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Levin Home’s approach to dementia care

Levin Home’s approach to dementia care

Levin Home resident Thelma Payne feeds the home’s animals.

Levin Home for War Veteran’s unique approach to dementia care is restoring a “zest for life” amongst elders, according to the home’s manager.

The experience of dementia can cause stress, frustration and even depression for not only the person experiencing memory loss, but for their loved ones too, explains Manager Joanna Thomson.

But Enliven’s Levin Home for War Veterans embraces an approach which focuses on returning the sparkle to the eyes of those with advanced dementia and reigniting their passion for life.

“At Levin Home we believe in taking every opportunity to bring companionship, spontaneity, fun, meaning and purpose into the lives of elders,” says Joanna.

“We support people with dementia to upkeep their usual routines, hobbies and connections with family, friends and the community, while living safe in a secure, purpose-built home at Matai Cottage.”

The difference, she says, is the focus on connecting with the person with dementia, understanding their perspective and interacting in ways that keep the elders connected to the world around them.

“We see the benefits of this approach every day, including seeing improvements in language, memory, self-esteem and the way our elders interact with each other, the staff and their families.”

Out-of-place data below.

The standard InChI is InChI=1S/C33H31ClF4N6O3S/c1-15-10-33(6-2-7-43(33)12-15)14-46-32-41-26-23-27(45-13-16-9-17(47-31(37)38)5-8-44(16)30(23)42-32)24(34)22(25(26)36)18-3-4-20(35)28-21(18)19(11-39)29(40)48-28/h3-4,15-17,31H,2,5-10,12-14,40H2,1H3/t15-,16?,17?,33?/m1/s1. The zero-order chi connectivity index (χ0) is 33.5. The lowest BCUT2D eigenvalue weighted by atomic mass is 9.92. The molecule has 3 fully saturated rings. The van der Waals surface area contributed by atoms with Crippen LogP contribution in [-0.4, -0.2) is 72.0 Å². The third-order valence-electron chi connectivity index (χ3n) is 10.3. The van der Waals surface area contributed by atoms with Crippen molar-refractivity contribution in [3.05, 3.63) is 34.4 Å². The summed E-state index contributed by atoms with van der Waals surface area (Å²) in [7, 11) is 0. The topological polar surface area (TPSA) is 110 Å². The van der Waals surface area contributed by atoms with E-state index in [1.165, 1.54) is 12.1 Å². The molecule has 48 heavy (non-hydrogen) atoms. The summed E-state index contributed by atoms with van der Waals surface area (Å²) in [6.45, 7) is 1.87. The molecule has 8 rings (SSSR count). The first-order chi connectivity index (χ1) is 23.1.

Enliven healthcare assistant Maria Beattie says the approach fits with Enliven’s model of care called the Eden Alternative, which is an elder-directed philosophy that combats loneliness, helplessness and boredom amongst elders.

“Here it’s all about creating a home where life is full of spontaneity, meaningful activity and companionship.”

Maria says often the little things make a big difference.

“We have raised gardens that the residents can tend to if they like, and animals and children are a big part of life here,” says Maria.

Levin Home for War Veterans is even home to chickens, rabbits and cats, which the residents help to look after.

“Animals can provide comfort, they can be nurtured and they can bring back memories of childhood. One resident feeds the chooks and collects the eggs every day and another resident always feeds the rabbits. They love doing it and it gives them responsibility and meaningful activity,” says Maria.

“Just because someone is affected by advanced memory loss doesn’t mean their memories can’t be triggered. It’s about finding the things that they enjoy doing that spark memories, and the rest flows from there.”

Levin Home for War Veterans is operated by Enliven, part of the not-for-profit organisation Presbyterian Support Central, and provides rest home, hospital and dementia care, as well as respite and health recovery.

To find out more about Levin Home for War Veterans, located on the corner of Prouse and Matai Streets in Levin, 06 366 0052 or click here.

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